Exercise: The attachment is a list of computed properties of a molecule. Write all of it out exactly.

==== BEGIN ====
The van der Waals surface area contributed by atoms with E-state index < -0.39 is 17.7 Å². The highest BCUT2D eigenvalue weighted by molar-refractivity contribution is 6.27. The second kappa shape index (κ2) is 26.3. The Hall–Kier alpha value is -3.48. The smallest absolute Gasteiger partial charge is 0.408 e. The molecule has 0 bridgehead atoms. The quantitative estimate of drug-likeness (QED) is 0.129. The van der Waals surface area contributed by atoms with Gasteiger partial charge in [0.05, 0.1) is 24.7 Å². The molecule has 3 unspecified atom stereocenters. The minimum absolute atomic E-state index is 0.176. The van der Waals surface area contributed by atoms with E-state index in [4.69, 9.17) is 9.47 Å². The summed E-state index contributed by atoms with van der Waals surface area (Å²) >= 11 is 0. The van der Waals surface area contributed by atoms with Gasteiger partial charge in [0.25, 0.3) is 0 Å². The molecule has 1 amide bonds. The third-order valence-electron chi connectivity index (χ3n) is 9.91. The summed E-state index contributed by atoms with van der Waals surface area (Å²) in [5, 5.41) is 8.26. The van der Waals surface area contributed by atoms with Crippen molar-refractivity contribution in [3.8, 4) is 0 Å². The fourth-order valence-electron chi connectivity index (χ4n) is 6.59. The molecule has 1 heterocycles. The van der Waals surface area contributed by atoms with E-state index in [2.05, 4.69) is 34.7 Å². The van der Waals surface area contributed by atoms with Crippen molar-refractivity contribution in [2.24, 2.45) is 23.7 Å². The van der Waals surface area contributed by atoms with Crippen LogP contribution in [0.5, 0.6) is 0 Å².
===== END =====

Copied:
The van der Waals surface area contributed by atoms with E-state index < -0.39 is 17.7 Å². The highest BCUT2D eigenvalue weighted by molar-refractivity contribution is 6.27. The second kappa shape index (κ2) is 26.3. The Hall–Kier alpha value is -3.48. The smallest absolute Gasteiger partial charge is 0.408 e. The molecule has 0 bridgehead atoms. The quantitative estimate of drug-likeness (QED) is 0.129. The van der Waals surface area contributed by atoms with Gasteiger partial charge in [0.05, 0.1) is 24.7 Å². The molecule has 3 unspecified atom stereocenters. The minimum absolute atomic E-state index is 0.176. The van der Waals surface area contributed by atoms with E-state index in [4.69, 9.17) is 9.47 Å². The summed E-state index contributed by atoms with van der Waals surface area (Å²) >= 11 is 0. The van der Waals surface area contributed by atoms with Gasteiger partial charge in [0.25, 0.3) is 0 Å². The molecule has 1 amide bonds. The third-order valence-electron chi connectivity index (χ3n) is 9.91. The summed E-state index contributed by atoms with van der Waals surface area (Å²) in [5, 5.41) is 8.26. The van der Waals surface area contributed by atoms with Crippen molar-refractivity contribution in [3.8, 4) is 0 Å². The fourth-order valence-electron chi connectivity index (χ4n) is 6.59. The molecule has 1 heterocycles. The van der Waals surface area contributed by atoms with E-state index in [2.05, 4.69) is 34.7 Å². The van der Waals surface area contributed by atoms with Crippen molar-refractivity contribution in [2.24, 2.45) is 23.7 Å². The van der Waals surface area contributed by atoms with Crippen LogP contribution in [0.5, 0.6) is 0 Å².